Software problems are also plaguing another part of Boeing. The Department is dealing with the crash of the Boeing 737max. The accident killed 346 people and grounded the Boeing 737max.
But saindon added, that doesnt mean its not a business, does it? Theyre trying to be efficient and economical.
Boeing said it followed all the test procedures required by NASA before the Starline test flight. Prior to the mission, NASA reviewed Boeings flight readiness and approved its continuation.
Earlier this month, John Mulholland, vice president and project manager of Boeings commercial astronaut program, said in an interview that teams passed a series of integration tests to check different parameters before the Starline spacecraft entered the formal qualification test. He did not specifically address the full end-to-end system integration testing that the security advisory group was concerned about.
When we review our software validation process, we review the end-to-end process. Obviously, at least these two software problems are completely through the process used to detect and correct problems. So were looking at each workflow and finding ways to make the software more robust, says mohran
George nield, a member of the security advisory panel and former deputy director of commercial space transportation for the Federal Aviation Administration, said that because of the commercial nature of NASAs manned space program, suppliers have greater flexibility in deciding how to test equipment. All NASA does is approve tests that are valid or require higher test certification.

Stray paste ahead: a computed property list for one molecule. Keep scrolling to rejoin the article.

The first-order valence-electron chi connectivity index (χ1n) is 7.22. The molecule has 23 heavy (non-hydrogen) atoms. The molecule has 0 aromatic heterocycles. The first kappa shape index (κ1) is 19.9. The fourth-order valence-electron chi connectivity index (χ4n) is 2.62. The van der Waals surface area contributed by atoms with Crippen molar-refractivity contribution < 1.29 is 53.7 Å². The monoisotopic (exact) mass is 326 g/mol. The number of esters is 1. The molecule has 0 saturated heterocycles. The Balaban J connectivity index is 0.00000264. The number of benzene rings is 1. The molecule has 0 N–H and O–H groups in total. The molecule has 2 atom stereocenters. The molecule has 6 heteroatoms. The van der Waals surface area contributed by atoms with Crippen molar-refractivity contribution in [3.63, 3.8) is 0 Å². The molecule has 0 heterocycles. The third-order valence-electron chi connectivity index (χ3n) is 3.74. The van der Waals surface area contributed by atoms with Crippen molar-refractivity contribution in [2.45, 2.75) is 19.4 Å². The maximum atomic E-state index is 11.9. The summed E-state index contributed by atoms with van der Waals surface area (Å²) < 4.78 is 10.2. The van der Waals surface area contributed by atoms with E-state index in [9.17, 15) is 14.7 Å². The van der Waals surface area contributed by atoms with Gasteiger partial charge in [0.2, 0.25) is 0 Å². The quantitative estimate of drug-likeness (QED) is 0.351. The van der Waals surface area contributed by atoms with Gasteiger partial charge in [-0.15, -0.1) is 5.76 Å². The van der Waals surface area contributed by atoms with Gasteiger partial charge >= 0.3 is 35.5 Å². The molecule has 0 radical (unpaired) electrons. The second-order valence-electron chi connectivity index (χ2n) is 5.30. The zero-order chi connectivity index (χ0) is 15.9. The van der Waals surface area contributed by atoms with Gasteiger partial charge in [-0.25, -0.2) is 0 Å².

Its challenging (and potentially expensive) to test software in a real world environment, nield said ... You always want to test computer software connected to all real hardware, but the problem is that if the software is used to control the system during launch or space flight, you cant test the real situation on the ground at all.
The Security Advisory Group hopes to find out as soon as possible why Boeing decided to skip the full end-to-end integration test. Before that, experts could only speculate about the possible impact of the launch of the Starline spacecraft.
Because two obvious problems (in space flight) occur on the system interface, we speculate that there are some flaws in the integration test, said don McErlean, a former director of aerodynamics, mechanical engineering and industrial design and current team member of L-3 technologies integration. The reason for this defect is one of the ongoing investigations by NASAs independent review panel.